Scoop: Internal State Dept. memo blasts Biden, U.S. policy on Israel-Hamas war
An internal State Department dissent memo accuses President Biden of "spreading misinformation" on the Israel-Hamas war and alleges that Israel is committing "war crimes" in Gaza, according to a copy of the memo obtained by Axios.
Why it matters: The scathing five-page memo — organized by a junior diplomat who has suggested on social media that Biden's support of Israel has made him "complicit in genocide" in Gaza — offers a rare look at the raw divisions within the Biden administration over the Israel-Hamas war.
- The memo — signed by 100 State Department and USAID employees — urges senior U.S. officials to reassess their policy toward Israel and demand a ceasefire in Gaza, where more than 11,000 Palestinians have been killed in the war, according to Gaza's Hamas-controlled health ministry.
- Some of the memo's language echoes that of progressive activists in the U.S., whose anger and protests over Biden's handling of the war have rippled through the Democratic Party — and created a new challenge for the president's 2024 campaign.
- Without offering a specific example, the memo accuses Biden of "spreading misinformation in his Oct. 10 speech" supporting Israel, one of the signature addresses of his presidency.
- The memo also said that "we strongly recommend that the (U.S. government) advocate for the release of hostages by both Hamas and (Israel)" — citing the "thousands" of Palestinians being held in Israel, including those "without charge."
Driving the news: The memo, transmitted to the State Department's policy office on Nov. 3, opens by noting the "recent atrocities committed by Hamas on October 7th" — a reference to Hamas' attack on Israel that killed 1,400 people and ignited the war.
- For the most part, however, the memo's authors focus on Israeli Prime Minister Benjamin Netanyahu's counterattack on Hamas in Gaza.
- Biden has backed Israel's response while expressing concern about humanitarian issues in Gaza, but the memo says Biden should do more to question Israel's actions.
- Those actions — which have included cutting off electricity, limiting aid and carrying out attacks that have displaced hundreds of thousands of Palestinians — "all constitute war crimes and/or crimes against humanity under international law," the memo alleges.
- "Yet we have failed to reassess our posture towards Israel," the memo states. "We doubled down on our unwavering military assistance to the (Israeli government) without clear or actionable redlines."
What we're watching: Throughout the document, there are broader critiques of U.S. policy in the Middle East and what the authors call a failure to advance a viable path to a two-state solution in the conflict between Israel and Palestinians, which Biden has said he supports.
- "Members of the White House and (the National Security Council) displayed a clear disregard for the lives of Palestinians, a documented unwillingness to de-escalate, and, even prior to October 7, a reckless lack of strategic foresight."
- The memo also criticized Biden for "questioning the number of deaths" in Gaza.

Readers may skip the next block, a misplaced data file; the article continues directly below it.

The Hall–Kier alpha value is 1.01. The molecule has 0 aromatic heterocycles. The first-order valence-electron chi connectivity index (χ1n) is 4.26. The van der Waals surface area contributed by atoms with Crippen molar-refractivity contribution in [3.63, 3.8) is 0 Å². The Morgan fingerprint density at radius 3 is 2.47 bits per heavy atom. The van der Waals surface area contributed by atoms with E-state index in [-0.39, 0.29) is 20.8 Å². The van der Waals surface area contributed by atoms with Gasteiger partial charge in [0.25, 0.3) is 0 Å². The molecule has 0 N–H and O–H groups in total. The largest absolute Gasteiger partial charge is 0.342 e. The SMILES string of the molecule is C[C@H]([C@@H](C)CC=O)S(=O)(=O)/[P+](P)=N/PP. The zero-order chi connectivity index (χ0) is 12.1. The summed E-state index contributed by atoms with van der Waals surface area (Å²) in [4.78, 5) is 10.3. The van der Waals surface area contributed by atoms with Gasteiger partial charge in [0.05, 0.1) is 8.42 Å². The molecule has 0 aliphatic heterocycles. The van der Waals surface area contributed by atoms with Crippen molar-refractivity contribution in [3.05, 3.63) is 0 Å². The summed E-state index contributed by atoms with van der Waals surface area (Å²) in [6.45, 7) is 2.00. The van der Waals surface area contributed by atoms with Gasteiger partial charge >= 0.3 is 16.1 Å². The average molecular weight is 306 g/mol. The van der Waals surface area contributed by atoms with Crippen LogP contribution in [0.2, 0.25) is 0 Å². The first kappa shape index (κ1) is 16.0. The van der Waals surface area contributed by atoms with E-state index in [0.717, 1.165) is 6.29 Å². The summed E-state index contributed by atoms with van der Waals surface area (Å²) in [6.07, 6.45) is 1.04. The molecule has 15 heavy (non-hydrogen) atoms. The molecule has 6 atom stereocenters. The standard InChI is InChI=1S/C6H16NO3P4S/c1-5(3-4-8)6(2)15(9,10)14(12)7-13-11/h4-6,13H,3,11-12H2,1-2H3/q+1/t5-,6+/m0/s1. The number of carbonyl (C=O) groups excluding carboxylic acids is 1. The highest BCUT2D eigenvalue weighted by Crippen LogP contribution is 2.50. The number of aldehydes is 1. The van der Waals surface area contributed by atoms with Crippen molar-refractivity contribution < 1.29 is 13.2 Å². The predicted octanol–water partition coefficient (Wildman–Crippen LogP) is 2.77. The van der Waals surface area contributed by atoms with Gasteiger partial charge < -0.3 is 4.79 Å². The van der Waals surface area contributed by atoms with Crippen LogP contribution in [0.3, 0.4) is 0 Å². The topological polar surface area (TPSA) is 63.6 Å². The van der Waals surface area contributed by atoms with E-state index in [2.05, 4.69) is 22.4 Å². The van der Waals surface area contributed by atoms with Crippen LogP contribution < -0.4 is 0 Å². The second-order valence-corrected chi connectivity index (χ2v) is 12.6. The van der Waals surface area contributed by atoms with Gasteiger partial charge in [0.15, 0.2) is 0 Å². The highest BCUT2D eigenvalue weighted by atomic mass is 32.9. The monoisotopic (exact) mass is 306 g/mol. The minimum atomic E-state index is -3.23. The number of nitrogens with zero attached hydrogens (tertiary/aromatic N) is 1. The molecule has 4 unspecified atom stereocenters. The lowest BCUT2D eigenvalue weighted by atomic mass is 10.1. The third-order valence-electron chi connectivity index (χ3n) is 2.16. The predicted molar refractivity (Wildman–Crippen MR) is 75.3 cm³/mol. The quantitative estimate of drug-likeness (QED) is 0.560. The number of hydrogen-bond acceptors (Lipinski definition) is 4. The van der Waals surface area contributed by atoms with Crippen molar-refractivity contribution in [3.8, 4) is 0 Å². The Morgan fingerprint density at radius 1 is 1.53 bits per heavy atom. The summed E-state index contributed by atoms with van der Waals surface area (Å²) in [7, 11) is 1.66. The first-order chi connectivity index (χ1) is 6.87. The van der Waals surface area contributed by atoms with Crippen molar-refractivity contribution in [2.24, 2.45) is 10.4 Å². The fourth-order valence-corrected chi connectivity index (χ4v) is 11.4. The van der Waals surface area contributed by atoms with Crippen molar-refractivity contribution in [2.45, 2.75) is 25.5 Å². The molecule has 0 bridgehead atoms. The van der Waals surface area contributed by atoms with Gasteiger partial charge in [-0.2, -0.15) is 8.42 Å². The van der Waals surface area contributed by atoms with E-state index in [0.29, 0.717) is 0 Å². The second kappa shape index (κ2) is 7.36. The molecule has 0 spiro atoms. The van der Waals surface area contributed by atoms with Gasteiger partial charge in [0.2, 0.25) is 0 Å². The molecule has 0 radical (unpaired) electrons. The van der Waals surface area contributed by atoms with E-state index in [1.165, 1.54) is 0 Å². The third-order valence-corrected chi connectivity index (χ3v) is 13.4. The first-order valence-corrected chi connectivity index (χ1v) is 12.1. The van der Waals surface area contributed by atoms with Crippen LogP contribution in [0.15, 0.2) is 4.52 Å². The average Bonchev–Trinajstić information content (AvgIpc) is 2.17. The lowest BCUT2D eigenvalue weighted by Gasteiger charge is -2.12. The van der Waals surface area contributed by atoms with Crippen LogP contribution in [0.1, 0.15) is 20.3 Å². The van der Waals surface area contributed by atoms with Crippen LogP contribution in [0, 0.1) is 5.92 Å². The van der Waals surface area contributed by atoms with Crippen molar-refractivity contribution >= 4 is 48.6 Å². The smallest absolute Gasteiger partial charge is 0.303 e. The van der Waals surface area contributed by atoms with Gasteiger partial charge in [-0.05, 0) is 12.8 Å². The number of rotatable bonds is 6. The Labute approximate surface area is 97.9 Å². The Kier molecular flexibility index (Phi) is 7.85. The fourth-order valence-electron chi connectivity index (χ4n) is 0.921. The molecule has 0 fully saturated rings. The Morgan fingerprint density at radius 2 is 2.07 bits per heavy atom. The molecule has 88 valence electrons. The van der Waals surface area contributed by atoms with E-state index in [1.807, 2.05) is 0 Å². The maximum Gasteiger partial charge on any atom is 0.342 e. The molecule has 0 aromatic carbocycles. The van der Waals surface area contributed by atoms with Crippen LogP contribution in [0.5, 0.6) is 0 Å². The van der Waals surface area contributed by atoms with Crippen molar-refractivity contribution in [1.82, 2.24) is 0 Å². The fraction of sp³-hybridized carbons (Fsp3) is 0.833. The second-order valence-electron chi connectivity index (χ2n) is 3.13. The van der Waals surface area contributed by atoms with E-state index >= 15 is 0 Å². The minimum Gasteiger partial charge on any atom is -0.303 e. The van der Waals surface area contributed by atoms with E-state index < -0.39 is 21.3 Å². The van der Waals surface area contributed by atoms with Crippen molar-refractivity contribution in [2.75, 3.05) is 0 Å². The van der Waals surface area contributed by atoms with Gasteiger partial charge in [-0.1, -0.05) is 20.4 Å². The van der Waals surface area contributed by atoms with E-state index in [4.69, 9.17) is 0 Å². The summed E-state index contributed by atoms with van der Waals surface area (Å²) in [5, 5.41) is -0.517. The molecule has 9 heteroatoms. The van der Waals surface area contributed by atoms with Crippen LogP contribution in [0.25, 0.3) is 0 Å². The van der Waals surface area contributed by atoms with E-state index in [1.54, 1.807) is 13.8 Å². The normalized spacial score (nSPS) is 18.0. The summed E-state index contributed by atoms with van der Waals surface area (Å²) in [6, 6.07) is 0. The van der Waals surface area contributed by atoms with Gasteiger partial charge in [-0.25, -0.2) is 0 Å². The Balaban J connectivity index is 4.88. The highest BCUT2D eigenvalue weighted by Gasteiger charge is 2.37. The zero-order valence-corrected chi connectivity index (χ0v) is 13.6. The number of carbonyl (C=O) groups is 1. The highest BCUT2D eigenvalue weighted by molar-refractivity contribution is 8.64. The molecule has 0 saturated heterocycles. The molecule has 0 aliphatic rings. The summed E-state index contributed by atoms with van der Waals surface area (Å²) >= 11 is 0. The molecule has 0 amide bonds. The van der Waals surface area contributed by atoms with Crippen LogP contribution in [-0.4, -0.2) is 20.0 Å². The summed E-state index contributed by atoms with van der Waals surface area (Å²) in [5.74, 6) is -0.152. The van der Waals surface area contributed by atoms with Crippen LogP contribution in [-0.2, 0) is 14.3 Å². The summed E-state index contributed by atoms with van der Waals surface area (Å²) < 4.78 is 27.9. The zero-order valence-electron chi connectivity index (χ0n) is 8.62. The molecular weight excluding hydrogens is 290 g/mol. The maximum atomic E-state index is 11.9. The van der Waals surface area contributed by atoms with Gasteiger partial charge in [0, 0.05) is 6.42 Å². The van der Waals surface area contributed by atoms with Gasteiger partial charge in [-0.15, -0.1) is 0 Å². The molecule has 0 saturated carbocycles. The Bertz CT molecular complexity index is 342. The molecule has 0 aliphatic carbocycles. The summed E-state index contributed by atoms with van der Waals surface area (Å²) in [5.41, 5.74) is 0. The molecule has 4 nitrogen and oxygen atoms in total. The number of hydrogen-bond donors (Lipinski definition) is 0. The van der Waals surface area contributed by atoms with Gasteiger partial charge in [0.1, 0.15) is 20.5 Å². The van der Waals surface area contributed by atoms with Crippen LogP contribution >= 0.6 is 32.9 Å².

- On Oct 27, Biden said he had "no confidence" in the figures provided by the health ministry in Gaza, while also saying he was "sure innocents have been killed" there.
The intrigue: It's unclear how many dissent memos have been filed within the State Department during the Israel-Hamas war. Politico reported last week on a memo that called for the U.S. to "publicly criticize Israel's violations of international norms."
- That language is not included in the copy of the memo obtained by Axios.
Between the lines: Since the Vietnam War, the State Department has maintained a "dissent channel" to give diplomats — in distant embassies and in the department's headquarters — a way to register their opposition to policies.
- Dissent memos are supposed to stay within the building, but sometimes they are leaked to the media.
- Recent memos include a 2016 cable, signed by 51 diplomats, criticizing the Obama administration's policy toward Syria, which leaked.
- A 2021 memo on the U.S. decision to withdraw forces from Afghanistan did not leak, but became the subject of a showdown between Congress and the State Department.
What they're saying: The State Department "is proud there is an established procedure for employees to articulate policy disagreements directly to the attention of senior department leaders without fear of retribution," a State Department spokesperson said.
- "We understand — we expect, we appreciate — that different people working in this department have different beliefs about what United States policy should be," the spokesperson said.
The big picture: In Secretary of State Antony Blinken's public and private diplomacy, he has worked to ensure the flow of humanitarian assistance and minimize the military impact on Palestinian civilians, according to an administration official.
- In his visit to Israel this month, Blinken asked Netanyahu and members of Israel's war Cabinet to begin humanitarian pauses in the fighting to allow aid to reach Palestinian civilians in northern Gaza.
- Last week, Israel agreed to begin "tactical localized humanitarian pauses," Axios' Barak Ravid reported.
- Last month, Blinken met with some State employees who have criticized Biden's approach, the Huffington Post reported.